1. An acknowledgement that an adversity exists;
2. A realization that unfortunately all the conditions are in place for the adversity to exist;
3. An evaluation that the adversity is bad, but not awful, and that you can tolerate it; and
4. A determination to change the adversity if it can be changed, and to deal with it as constructively as possible if it can’t be changed.
It is important to note that acceptance in REBT does not mean resignation. Resignation essentially means an acknowledgement that an adversity exists, but believing that nothing can be done about it, since it cannot be changed. When we are resigned we are likely to also experience hopelessness and depression. REBT teaches that when you have philosophical acceptance about an unchanging negative situation or adversity you have an attitude towards it which allows you to experience some degree of pleasure despite the existence of the ongoing adversity. You philosophically tolerate the adversity and see that demanding that the adversity not exist will only produce emotional upset and self-defeating behavior. With the philosophically elegant solution of REBT you gain emotional leverage over the situation. Although you have not changed the external situation you have changed what you can change. You have changed your attitude towards the situation.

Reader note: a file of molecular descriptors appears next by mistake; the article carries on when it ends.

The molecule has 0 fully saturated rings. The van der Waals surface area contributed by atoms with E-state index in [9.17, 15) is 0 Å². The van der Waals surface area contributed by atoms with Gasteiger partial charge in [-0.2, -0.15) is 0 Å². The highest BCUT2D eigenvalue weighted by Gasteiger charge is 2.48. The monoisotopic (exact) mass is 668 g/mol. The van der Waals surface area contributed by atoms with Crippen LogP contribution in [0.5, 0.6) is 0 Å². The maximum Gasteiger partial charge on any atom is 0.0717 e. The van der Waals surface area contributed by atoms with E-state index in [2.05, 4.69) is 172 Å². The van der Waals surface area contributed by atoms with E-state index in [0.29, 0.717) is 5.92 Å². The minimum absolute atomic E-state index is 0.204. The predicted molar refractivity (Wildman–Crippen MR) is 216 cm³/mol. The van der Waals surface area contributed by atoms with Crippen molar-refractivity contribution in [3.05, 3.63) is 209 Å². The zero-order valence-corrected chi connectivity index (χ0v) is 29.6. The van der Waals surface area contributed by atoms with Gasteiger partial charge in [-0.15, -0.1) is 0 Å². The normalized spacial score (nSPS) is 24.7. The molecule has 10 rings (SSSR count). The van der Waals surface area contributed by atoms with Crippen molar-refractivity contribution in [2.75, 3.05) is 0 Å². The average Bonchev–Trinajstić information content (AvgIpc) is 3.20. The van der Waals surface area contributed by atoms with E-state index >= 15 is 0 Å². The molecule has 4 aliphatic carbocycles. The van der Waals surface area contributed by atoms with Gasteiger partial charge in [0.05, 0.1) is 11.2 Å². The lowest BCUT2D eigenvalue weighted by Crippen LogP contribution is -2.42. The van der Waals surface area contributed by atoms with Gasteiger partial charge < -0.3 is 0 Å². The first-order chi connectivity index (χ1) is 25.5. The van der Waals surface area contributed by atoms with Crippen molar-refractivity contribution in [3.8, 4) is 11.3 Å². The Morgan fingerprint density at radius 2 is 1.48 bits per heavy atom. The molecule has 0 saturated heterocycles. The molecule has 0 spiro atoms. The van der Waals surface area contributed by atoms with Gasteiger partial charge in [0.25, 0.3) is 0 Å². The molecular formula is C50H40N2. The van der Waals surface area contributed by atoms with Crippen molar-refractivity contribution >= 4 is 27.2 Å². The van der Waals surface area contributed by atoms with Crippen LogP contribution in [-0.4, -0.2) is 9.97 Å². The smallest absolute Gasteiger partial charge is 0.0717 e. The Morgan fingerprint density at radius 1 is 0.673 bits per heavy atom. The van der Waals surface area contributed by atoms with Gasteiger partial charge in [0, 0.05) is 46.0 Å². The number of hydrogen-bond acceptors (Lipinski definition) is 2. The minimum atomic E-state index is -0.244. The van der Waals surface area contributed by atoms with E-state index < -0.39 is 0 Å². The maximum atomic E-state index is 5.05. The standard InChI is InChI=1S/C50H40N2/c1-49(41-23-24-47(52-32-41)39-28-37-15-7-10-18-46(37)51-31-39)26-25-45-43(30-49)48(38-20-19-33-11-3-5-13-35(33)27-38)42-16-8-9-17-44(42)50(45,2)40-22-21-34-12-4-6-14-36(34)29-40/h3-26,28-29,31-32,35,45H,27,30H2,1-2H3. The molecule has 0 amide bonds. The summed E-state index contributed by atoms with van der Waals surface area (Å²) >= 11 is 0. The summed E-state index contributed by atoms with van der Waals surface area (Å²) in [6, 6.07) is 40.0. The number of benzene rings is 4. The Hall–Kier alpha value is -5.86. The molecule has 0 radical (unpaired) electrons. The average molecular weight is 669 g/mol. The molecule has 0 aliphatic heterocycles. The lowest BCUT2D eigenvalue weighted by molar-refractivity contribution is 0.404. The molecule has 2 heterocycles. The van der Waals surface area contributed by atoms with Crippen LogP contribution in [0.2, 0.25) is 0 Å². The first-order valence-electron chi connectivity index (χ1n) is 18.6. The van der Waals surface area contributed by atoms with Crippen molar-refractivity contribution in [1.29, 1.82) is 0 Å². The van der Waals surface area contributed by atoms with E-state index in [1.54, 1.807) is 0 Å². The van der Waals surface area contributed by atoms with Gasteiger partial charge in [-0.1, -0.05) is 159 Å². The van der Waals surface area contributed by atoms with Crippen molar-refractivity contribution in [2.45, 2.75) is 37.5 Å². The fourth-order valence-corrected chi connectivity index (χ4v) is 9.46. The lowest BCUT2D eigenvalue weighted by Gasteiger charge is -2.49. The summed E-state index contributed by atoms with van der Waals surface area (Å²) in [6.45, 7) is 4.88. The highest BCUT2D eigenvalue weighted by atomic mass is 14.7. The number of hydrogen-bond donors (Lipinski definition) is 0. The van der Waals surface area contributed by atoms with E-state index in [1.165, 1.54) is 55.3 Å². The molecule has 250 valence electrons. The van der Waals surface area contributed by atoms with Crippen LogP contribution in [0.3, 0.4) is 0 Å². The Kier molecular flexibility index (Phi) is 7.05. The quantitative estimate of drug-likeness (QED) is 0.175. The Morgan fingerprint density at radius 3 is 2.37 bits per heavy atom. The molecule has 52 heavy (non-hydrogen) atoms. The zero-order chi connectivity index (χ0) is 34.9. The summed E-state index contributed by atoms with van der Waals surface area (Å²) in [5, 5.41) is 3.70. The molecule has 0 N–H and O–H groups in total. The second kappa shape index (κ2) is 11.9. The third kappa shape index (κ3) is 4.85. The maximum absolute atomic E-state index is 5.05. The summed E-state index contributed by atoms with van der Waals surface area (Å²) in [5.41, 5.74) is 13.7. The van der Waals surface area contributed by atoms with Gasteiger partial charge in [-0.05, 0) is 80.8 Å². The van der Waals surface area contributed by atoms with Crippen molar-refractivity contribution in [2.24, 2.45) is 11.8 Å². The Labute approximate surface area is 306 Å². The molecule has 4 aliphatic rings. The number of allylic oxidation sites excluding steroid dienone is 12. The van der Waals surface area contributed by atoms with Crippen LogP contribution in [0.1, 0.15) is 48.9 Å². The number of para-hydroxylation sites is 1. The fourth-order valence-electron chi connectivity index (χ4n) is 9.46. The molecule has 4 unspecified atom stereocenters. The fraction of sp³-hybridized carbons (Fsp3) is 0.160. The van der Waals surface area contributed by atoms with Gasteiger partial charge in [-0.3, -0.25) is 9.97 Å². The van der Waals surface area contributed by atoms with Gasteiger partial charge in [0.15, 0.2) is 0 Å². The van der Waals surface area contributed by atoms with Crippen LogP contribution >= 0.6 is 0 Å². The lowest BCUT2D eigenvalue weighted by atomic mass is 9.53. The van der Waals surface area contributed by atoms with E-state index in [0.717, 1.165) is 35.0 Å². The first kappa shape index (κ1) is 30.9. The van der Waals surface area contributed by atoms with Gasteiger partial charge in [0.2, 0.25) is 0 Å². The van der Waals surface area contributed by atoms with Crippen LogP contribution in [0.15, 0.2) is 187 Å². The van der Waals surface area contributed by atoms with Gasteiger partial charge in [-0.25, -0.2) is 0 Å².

A Rational Credo to rehearse and adopt:
I really want this adversity to pass but for as long as it exists I will acknowledge its existence. I will also acknowledge that all the conditions are in place for this adversity to continue to exist despite my strong desire that it not exist. Having a strong desire that the adversity not exist I will see it as a very bad thing and feel healthy sorrow and healthy displeasure about its existence. Despite these feelings I will continue to seek ways to change this adversity or reduce it in some way. Furthermore, I will acknowledge that despite this adversity and because of my personal philosophy towards it I still am capable of experiencing some pleasure in life. I will gracefully bear the discomfort of living with that which will not pass and will do so without putting myself down for being unable to change the circumstances I face. I will simultaneously not put life itself down and choose to acknowledge that despite the existence of an unrelenting adversity all of life is not bad. This philosophy about my inability to change the adversity and about life continuing to have both good and neutral aspects despite this unrelenting adversity will enable me to continue to have some pleasure despite the existence of the adversity. This shall be my philosophical stance of acceptance or what may be called an elegant philosophical solution for an unrelenting negative situation.
Dryden, W. (2003). The REBT Pocket Companion for Clients. New York: Albert Ellis Institute.